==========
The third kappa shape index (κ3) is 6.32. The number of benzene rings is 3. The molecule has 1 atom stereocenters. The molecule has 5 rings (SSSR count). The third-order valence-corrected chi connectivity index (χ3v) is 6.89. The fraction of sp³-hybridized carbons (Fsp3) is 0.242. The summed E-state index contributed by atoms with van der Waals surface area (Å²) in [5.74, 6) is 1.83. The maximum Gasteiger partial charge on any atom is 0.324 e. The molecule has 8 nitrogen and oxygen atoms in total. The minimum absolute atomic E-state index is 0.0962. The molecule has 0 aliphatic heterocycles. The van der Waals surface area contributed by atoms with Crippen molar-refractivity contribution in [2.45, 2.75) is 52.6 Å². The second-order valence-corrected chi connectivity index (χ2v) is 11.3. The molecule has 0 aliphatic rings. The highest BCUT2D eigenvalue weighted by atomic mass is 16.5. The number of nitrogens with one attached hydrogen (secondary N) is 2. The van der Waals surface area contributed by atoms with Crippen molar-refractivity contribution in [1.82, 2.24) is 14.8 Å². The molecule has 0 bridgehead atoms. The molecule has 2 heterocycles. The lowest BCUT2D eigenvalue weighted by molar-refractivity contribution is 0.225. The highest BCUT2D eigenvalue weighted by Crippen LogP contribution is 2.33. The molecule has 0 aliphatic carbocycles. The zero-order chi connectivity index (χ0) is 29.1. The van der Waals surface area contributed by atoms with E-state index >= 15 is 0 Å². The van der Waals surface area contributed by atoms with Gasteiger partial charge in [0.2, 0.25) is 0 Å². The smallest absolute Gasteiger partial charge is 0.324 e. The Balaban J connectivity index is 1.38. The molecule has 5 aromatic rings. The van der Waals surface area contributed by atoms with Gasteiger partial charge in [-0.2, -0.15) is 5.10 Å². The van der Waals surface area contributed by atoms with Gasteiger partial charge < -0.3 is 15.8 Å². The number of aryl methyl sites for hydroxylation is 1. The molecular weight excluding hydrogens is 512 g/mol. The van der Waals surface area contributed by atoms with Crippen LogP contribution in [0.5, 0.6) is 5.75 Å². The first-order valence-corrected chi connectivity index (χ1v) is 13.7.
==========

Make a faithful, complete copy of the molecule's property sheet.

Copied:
The third kappa shape index (κ3) is 6.32. The number of benzene rings is 3. The molecule has 1 atom stereocenters. The molecule has 5 rings (SSSR count). The third-order valence-corrected chi connectivity index (χ3v) is 6.89. The fraction of sp³-hybridized carbons (Fsp3) is 0.242. The summed E-state index contributed by atoms with van der Waals surface area (Å²) in [5.74, 6) is 1.83. The maximum Gasteiger partial charge on any atom is 0.324 e. The molecule has 8 nitrogen and oxygen atoms in total. The minimum absolute atomic E-state index is 0.0962. The molecule has 0 aliphatic heterocycles. The van der Waals surface area contributed by atoms with Crippen molar-refractivity contribution in [2.45, 2.75) is 52.6 Å². The second-order valence-corrected chi connectivity index (χ2v) is 11.3. The molecule has 0 aliphatic rings. The highest BCUT2D eigenvalue weighted by atomic mass is 16.5. The number of nitrogens with one attached hydrogen (secondary N) is 2. The van der Waals surface area contributed by atoms with Crippen molar-refractivity contribution in [1.82, 2.24) is 14.8 Å². The molecule has 0 bridgehead atoms. The molecule has 2 heterocycles. The lowest BCUT2D eigenvalue weighted by molar-refractivity contribution is 0.225. The highest BCUT2D eigenvalue weighted by Crippen LogP contribution is 2.33. The molecule has 0 aliphatic carbocycles. The zero-order chi connectivity index (χ0) is 29.1. The van der Waals surface area contributed by atoms with E-state index >= 15 is 0 Å². The van der Waals surface area contributed by atoms with Gasteiger partial charge in [0.2, 0.25) is 0 Å². The smallest absolute Gasteiger partial charge is 0.324 e. The Balaban J connectivity index is 1.38. The molecule has 5 aromatic rings. The van der Waals surface area contributed by atoms with Gasteiger partial charge in [-0.2, -0.15) is 5.10 Å². The van der Waals surface area contributed by atoms with Gasteiger partial charge < -0.3 is 15.8 Å². The number of aryl methyl sites for hydroxylation is 1. The molecular weight excluding hydrogens is 512 g/mol. The van der Waals surface area contributed by atoms with Crippen LogP contribution in [0.5, 0.6) is 5.75 Å². The first-order valence-corrected chi connectivity index (χ1v) is 13.7.